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Seven Typical Food Stamp Myths, According to Experts

Numerous initiatives from the federal government serve as safety nets and sources of assistance for households that are at or below the poverty level.

The Supplemental Nutrition Assistance Program, also known as SNAP or food stamps, is one such programme that aims to assist families who are having financial difficulties providing for their basic nutritional needs.

Like with other government programmes like Medicaid or Welfare, detractors frequently get the SNAP programme wrong and make blatantly false assumptions about how it functions.

We examine some typical SNAP myths and dispel them.

Myth: Fraud on SNAP is rampant.

Although fraud and misuse are sometimes cited as reasons why government support programmes shouldn’t exist, the programme is said to have exceptionally low rates of both.

According to a Time magazine study from 2018, the fraud rate for SNAP payments dropped from roughly 4 cents on the dollar in 1993 to just one cent by 2006. The fraud rate was less than 1.5 per cent as of 2017.

SNAP Is a Charity, a Myth

There is nothing wrong with charitable groups that aid individuals, but SNAP is not one of them.

It’s a government initiative, much like Social Security or Medicare, and it’s intended to support and supplement food for people and families who are having a hard time paying for their basic needs.

Myth: People Use Food Stamps to Purchase Expensive Food or Alcohol

According to Brady McAninch, CEO of HM-Attorneys, “recipients purchase dangerous goods like alcohol and luxuries like crab legs,” which is a common misperception about food stamps. According to McAninch, “SNAP participants buy the same foods as everyone else.”

SNAP and non-SNAP households purchased unhealthy items, McAninch noted in response to opponents who claim that SNAP participants buy more unhealthy foods than others.

For both SNAP-eligible households and non-SNAP households, bread, milk, meat, eggs, fruits, and vegetables accounted for 40 cents of every dollar. Sodas and salty snacks cost 20 cents for every dollar.

For both SNAP households and non-SNAP households, soft drinks ranked first and second in popularity, respectively.

Although purchasing live animals like crabs are permitted under SNAP rules, the cost is probably exorbitant, and alcohol is not permitted.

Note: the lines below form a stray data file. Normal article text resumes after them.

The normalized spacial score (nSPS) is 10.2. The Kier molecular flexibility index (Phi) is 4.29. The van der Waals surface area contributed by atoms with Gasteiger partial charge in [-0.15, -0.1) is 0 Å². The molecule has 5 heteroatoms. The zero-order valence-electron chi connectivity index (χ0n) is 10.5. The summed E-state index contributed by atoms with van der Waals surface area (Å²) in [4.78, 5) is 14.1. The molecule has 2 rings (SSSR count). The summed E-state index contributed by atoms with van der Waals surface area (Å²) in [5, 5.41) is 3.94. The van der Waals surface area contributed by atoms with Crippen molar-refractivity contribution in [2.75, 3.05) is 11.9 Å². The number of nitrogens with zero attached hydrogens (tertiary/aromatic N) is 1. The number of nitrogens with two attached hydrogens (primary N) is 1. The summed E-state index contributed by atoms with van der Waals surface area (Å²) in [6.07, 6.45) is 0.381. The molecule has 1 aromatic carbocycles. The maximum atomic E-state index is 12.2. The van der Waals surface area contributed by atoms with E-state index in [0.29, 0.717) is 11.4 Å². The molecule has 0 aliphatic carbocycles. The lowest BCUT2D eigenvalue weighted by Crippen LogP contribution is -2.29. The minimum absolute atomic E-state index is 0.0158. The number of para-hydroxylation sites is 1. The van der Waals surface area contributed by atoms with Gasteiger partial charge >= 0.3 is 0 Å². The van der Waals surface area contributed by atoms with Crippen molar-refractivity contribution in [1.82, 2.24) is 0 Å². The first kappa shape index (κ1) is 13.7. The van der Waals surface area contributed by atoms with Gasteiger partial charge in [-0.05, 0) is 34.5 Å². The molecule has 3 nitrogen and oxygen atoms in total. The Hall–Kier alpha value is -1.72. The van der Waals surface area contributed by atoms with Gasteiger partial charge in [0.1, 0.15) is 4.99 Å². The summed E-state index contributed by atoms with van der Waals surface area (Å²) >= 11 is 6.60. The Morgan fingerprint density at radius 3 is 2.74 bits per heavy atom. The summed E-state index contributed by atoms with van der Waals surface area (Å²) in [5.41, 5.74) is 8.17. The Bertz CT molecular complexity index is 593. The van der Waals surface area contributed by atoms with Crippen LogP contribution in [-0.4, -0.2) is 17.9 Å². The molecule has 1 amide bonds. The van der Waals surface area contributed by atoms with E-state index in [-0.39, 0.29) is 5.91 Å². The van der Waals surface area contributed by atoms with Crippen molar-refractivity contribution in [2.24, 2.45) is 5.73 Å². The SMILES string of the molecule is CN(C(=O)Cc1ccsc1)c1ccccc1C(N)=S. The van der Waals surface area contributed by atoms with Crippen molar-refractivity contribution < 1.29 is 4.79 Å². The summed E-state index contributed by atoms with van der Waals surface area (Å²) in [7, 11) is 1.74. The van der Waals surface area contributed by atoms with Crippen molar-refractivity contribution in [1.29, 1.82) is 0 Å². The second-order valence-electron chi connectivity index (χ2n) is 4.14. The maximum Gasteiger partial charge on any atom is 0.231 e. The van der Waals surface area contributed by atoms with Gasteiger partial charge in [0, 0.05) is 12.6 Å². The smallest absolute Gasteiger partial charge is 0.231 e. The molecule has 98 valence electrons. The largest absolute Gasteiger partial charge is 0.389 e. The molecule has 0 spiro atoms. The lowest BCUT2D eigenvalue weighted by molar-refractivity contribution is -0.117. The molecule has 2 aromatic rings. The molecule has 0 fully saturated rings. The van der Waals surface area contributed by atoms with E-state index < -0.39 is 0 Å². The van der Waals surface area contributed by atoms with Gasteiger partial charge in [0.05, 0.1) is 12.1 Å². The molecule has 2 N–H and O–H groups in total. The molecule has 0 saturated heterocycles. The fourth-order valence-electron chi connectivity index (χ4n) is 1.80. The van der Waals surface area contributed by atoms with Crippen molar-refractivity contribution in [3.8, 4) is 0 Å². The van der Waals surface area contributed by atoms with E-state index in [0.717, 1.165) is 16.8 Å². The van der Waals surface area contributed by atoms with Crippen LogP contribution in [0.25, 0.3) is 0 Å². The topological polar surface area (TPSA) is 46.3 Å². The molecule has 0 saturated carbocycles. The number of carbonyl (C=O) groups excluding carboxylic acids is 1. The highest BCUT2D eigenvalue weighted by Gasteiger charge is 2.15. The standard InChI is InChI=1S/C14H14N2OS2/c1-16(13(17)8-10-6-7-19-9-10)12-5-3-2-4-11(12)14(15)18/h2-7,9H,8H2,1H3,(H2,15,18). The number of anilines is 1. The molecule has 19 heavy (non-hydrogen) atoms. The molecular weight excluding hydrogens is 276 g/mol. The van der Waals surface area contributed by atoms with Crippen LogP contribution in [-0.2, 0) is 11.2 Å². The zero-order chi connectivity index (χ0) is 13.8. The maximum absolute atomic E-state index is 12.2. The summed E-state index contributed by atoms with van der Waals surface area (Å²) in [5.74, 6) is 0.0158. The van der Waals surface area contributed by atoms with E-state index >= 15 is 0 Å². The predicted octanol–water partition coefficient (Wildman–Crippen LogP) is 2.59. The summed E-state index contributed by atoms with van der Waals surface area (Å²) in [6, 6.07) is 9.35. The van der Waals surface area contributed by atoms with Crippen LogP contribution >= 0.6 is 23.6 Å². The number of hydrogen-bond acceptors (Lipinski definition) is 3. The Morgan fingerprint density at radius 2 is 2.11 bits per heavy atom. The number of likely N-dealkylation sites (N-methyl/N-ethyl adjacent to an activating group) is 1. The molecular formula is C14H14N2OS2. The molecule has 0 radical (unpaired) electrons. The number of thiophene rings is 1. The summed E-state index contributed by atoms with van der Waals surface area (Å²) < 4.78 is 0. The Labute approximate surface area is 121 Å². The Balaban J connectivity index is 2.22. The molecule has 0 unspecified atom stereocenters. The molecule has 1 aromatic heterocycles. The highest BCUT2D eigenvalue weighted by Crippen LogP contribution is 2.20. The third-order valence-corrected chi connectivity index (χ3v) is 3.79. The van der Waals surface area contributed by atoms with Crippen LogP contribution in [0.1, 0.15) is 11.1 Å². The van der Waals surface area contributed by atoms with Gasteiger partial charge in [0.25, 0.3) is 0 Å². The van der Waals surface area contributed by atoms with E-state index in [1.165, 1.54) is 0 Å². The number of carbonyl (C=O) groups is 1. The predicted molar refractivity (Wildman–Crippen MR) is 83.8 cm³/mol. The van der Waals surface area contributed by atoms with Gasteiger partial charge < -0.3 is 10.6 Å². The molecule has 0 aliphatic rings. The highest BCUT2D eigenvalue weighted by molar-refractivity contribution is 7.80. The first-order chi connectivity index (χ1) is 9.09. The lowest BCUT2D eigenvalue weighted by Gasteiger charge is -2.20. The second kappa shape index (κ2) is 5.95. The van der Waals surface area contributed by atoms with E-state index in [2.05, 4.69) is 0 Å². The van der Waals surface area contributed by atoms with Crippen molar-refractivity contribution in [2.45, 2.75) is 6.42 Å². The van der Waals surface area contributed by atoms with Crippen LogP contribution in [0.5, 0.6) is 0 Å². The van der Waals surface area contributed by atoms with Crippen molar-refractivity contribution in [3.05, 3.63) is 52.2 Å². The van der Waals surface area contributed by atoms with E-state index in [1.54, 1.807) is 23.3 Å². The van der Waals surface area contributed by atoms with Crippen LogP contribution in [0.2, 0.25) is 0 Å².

Myth: SNAP users dislike working.

Another prevalent misconception about SNAP, according to Gerrid Smith, director of e-commerce at Fortis Medical Billing, is the idea that signing up for the programme discourages people from looking for employment.

Smith stated, “There is no proof to back up this claim. “The great majority of SNAP recipients who can find work do so. 84 per cent of the roughly 3.4 million married-couple households getting SNAP assistance had at least one worker.

Additionally, 49 per cent of all enterprises, or almost half of them, employed two or more employees.

Many American families, who are primarily working for families, rely on SNAP to help them meet their nutritional needs.

Tracy Onassis Hayes, a former DHS caseworker, witnessed firsthand how hard it was for working individuals to make ends meet.

As a former caseworker, I encountered clients whose parents each earned the minimum wage. They had no money left over after paying their expenses to purchase meals for the family.


Myth: SNAP pays the whole cost of a household’s food.

According to Jonathan Merry, director at Bankless Times, one of the program’s main fallacies should be obvious from the title.

The software was developed under the assumption that it is an addition. However, the majority of the people we work with and we know from experience that it typically isn’t enough.

He mentioned that the average benefit per individual is $125.80 per month, or nearly $4.20 per day or $1.40 for every meal, according to the federally recognised organisation Feeding America.

Merry used the USDA’s estimate that a basic, nutritionally sound diet for a woman between the ages of 19 and 50 costs at least $163.20 a month as a point of reference.

For men, it is $184.10 in total. SNAP is intended to provide an additional source of food and income, as its name suggests.

Myth: SNAP is expensive for taxpayers.

Stella Scott, CEO of Easy Payday Loan, dispels the idea that taxpayers are somehow responsible for funding SNAP assistance.

In fact, according to Scott, by enabling households to spend money on other urgent needs like transportation, bills, and home repairs, among others, food stamps help stimulate the economy.

Children from low-income families who have potential can compete for chances on a level with peers who live in better circumstances thanks to food stamps.

Myth: You Can’t Get SNAP Benefits if You Have Assets.

According to Mila Garcia, co-founder of, many people believe that holding assets immediately disqualifies them from being eligible for SNAP benefits.

Households are permitted to have a maximum of $2,500 in countable resources, or $3,750 if at least one member of the household is disabled or over 60. These limits apply to liquid assets like cash or money in a bank account.

In addition, non-liquid assets such as the house you live in and the land it is on, household goods, life insurance proceeds, retirement funds, and pension plans are exempt, she added.

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This also includes your car, although keep in mind that this can change because different states have varied rules on what counts as a resource when it comes to cars.

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